What Is The Episteme Of Justice

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Justice is defined (Merriam-Webster) in following ways –
• “The maintenance or administration of what is just especially by the impartial adjustment of conflicting claims or the assignment of merited rewards or punishments”.
• The quality of being just, impartial, or fair
• Right action
• Righteousness
• Correctness
The paper attempts to explore the episteme of justice under following heads –
• Historical backdrop of justice
• Comparative analysis of justice (Rawls and Amartya Sen) -
• Explore if justice is universal or relative - adversarial or contextual
• Conclusion
Proceed with the exploration in the above mentioned sequence –
Historical backdrop of justice Plato in his Republic dealt with dikaiosune
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Plato’s idea of the city has three classes based on labour division i.e. the guardian class, auxiliary class and the merchant class, with wisdom, courage and moderation as their prime essential attributes. Similarly, the psyche of individual has three categories, i.e., reasoning (to rule), spirit (to enable the rule by reason) and appertite. Justice for polis implies following the class structure based on essence of true nature of the class, whereas, justice for individuals is about following one’s own psyche to pursue one’s task. Can Plato’s notion of justice in his republic be seen as a bridge between soul and the polis, as oftenly stated – statecraft as soulcraft.
In his Crito, Plato equates just life with good life. Justice in Crito, also implies not inflicting injury to others even if they inflict harm on you, fulfilling one’s promises and abiding by the laws of polis (unless one can manage to change those laws). However, an obvious question which emerges is can justice require to follow laws that demand one to act unjustly.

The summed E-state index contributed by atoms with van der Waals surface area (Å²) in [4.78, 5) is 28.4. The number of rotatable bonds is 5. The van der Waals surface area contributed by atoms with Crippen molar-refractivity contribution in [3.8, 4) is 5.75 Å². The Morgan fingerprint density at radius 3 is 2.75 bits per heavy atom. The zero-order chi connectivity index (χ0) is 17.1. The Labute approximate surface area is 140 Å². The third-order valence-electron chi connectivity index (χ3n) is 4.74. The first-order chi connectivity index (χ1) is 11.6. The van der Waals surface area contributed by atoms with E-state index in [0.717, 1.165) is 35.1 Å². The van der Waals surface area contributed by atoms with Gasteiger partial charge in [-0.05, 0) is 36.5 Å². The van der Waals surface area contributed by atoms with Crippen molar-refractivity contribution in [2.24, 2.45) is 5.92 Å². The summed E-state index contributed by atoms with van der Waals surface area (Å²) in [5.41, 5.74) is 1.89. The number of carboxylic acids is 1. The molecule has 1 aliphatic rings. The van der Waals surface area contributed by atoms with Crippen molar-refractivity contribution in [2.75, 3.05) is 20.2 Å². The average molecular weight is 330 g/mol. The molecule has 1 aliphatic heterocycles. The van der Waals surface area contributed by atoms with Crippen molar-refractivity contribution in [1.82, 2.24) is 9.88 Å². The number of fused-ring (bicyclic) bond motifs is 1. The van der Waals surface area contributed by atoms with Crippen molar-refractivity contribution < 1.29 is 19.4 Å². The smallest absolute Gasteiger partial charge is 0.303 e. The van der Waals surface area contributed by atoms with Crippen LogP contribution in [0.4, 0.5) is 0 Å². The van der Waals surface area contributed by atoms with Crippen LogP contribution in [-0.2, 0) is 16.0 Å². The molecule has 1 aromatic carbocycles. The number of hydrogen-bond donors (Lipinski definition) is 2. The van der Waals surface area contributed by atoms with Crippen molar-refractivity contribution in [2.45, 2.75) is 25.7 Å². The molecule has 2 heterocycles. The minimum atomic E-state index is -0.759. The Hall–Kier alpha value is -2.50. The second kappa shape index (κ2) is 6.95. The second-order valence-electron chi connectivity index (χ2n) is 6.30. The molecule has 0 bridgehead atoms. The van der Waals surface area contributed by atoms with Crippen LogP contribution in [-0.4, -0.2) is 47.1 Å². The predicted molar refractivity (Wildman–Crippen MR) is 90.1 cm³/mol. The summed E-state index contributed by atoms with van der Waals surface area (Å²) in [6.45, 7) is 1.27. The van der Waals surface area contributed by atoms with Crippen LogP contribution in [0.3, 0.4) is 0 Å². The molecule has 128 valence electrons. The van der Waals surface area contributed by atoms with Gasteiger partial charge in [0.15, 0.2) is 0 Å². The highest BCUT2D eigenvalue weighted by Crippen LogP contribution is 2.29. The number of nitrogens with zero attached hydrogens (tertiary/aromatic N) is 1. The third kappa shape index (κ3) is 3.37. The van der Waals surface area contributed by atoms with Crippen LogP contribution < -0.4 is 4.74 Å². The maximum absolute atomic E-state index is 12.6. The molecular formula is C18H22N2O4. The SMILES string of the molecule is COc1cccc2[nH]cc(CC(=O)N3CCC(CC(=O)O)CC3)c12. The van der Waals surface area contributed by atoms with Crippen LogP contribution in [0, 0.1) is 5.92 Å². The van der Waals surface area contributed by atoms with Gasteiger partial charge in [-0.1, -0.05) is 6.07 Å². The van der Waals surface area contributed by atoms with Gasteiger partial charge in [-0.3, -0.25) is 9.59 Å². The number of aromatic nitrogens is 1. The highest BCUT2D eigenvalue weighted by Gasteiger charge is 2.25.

Aristotle in contrast , sees justice as a virtue of character (Nichomeachean Ethics). He emphasises on the role of reason both in perceiving just and act justly rather than being impulsive. Aristotle sees justice via virtue of constitutionally framed institutions (in his Politics). Aristotle argues so to establish a formal structure of justice.
Most of the
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Sen argues, that social justice shouldn’t be evaluated in binary terms, as either achieved or not. However, justice is a matter of degree and should be seen as a continuum. Sen further argues that, abstract ideal of justice needn’t be fully established to evaluate fairness of different institutions. Comparison of level of justice in two institutions without posing an ideal ie., transcendental idea of justice. Sen proposes to move away from transcendtal institutionalism. Argues to support comparative rather perfectionist theory of justice. Sen argues that liberty cannot be forsaken in the hope of better re-distributution of socio-economic equality. Right way, as per Sen, about asking questions on justice is to ask how justice can be advanced rather than defining perfectly just institutions. Sen mentions that, Rawls does not suggest as to how to set-up institutions. This debate also leads to institutions (deontology) versus outcome (consequentialism). He argues in favour of capability approach rather than need based approach as suggested by
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